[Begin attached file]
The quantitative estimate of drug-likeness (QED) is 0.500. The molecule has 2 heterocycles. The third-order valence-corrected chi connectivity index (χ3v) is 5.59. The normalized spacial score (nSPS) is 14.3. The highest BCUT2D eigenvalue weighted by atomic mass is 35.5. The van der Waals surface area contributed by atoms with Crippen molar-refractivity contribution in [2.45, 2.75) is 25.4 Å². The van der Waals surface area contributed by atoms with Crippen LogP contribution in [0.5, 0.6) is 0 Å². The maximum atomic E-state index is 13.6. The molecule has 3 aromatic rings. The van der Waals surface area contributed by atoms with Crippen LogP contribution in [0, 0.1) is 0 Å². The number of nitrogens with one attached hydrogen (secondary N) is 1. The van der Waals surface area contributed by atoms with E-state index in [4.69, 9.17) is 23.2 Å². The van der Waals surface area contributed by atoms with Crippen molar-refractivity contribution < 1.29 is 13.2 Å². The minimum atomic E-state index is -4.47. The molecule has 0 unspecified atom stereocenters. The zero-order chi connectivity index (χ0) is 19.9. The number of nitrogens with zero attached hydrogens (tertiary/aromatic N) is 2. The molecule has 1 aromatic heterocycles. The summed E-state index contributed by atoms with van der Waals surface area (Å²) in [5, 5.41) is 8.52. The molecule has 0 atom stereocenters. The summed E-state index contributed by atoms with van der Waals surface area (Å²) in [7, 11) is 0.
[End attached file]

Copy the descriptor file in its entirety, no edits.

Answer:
The quantitative estimate of drug-likeness (QED) is 0.500. The molecule has 2 heterocycles. The third-order valence-corrected chi connectivity index (χ3v) is 5.59. The normalized spacial score (nSPS) is 14.3. The highest BCUT2D eigenvalue weighted by atomic mass is 35.5. The van der Waals surface area contributed by atoms with Crippen molar-refractivity contribution in [2.45, 2.75) is 25.4 Å². The van der Waals surface area contributed by atoms with Crippen LogP contribution in [0.5, 0.6) is 0 Å². The maximum atomic E-state index is 13.6. The molecule has 3 aromatic rings. The van der Waals surface area contributed by atoms with Crippen LogP contribution in [0, 0.1) is 0 Å². The number of nitrogens with one attached hydrogen (secondary N) is 1. The van der Waals surface area contributed by atoms with E-state index in [4.69, 9.17) is 23.2 Å². The van der Waals surface area contributed by atoms with Crippen molar-refractivity contribution < 1.29 is 13.2 Å². The minimum atomic E-state index is -4.47. The molecule has 0 unspecified atom stereocenters. The zero-order chi connectivity index (χ0) is 19.9. The number of nitrogens with zero attached hydrogens (tertiary/aromatic N) is 2. The molecule has 1 aromatic heterocycles. The summed E-state index contributed by atoms with van der Waals surface area (Å²) in [5, 5.41) is 8.52. The molecule has 0 atom stereocenters. The summed E-state index contributed by atoms with van der Waals surface area (Å²) in [7, 11) is 0.